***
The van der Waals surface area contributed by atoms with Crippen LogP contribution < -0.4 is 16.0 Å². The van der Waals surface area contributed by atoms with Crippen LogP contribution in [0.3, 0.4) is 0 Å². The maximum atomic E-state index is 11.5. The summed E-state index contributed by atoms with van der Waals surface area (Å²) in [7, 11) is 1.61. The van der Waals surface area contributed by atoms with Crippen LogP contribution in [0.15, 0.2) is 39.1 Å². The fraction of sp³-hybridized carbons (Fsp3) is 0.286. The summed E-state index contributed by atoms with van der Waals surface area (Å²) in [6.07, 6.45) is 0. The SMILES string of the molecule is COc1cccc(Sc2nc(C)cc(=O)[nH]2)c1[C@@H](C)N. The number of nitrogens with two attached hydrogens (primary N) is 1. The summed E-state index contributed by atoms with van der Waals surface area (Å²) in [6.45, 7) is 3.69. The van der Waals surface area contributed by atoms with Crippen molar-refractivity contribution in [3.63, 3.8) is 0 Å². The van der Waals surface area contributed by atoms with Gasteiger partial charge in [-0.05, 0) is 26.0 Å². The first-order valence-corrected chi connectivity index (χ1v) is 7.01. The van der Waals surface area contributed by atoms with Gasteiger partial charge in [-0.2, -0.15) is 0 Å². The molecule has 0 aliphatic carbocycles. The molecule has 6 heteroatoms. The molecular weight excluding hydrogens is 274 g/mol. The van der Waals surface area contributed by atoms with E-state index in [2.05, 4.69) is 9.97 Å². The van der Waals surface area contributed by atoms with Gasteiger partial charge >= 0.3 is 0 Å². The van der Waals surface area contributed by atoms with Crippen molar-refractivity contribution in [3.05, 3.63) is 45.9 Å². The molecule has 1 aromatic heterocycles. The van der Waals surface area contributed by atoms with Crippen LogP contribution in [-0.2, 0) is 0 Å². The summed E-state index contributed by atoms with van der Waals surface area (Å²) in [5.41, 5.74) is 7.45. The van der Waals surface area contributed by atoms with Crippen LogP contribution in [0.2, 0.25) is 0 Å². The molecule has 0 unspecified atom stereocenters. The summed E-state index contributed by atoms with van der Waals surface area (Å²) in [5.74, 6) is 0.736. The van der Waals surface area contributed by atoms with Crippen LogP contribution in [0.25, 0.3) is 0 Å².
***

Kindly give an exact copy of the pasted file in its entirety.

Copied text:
The van der Waals surface area contributed by atoms with Crippen LogP contribution < -0.4 is 16.0 Å². The van der Waals surface area contributed by atoms with Crippen LogP contribution in [0.3, 0.4) is 0 Å². The maximum atomic E-state index is 11.5. The summed E-state index contributed by atoms with van der Waals surface area (Å²) in [7, 11) is 1.61. The van der Waals surface area contributed by atoms with Crippen LogP contribution in [0.15, 0.2) is 39.1 Å². The fraction of sp³-hybridized carbons (Fsp3) is 0.286. The summed E-state index contributed by atoms with van der Waals surface area (Å²) in [6.07, 6.45) is 0. The SMILES string of the molecule is COc1cccc(Sc2nc(C)cc(=O)[nH]2)c1[C@@H](C)N. The number of nitrogens with two attached hydrogens (primary N) is 1. The summed E-state index contributed by atoms with van der Waals surface area (Å²) in [6.45, 7) is 3.69. The van der Waals surface area contributed by atoms with Crippen molar-refractivity contribution in [3.63, 3.8) is 0 Å². The van der Waals surface area contributed by atoms with Gasteiger partial charge in [-0.05, 0) is 26.0 Å². The first-order valence-corrected chi connectivity index (χ1v) is 7.01. The van der Waals surface area contributed by atoms with Gasteiger partial charge in [-0.2, -0.15) is 0 Å². The molecule has 0 aliphatic carbocycles. The molecule has 6 heteroatoms. The molecular weight excluding hydrogens is 274 g/mol. The van der Waals surface area contributed by atoms with E-state index in [2.05, 4.69) is 9.97 Å². The van der Waals surface area contributed by atoms with Gasteiger partial charge >= 0.3 is 0 Å². The van der Waals surface area contributed by atoms with Crippen molar-refractivity contribution in [3.05, 3.63) is 45.9 Å². The molecule has 1 aromatic heterocycles. The van der Waals surface area contributed by atoms with Crippen LogP contribution in [-0.2, 0) is 0 Å². The summed E-state index contributed by atoms with van der Waals surface area (Å²) in [5.41, 5.74) is 7.45. The van der Waals surface area contributed by atoms with Crippen LogP contribution in [0.2, 0.25) is 0 Å². The molecule has 0 unspecified atom stereocenters. The summed E-state index contributed by atoms with van der Waals surface area (Å²) in [5.74, 6) is 0.736. The van der Waals surface area contributed by atoms with Crippen LogP contribution in [0.25, 0.3) is 0 Å².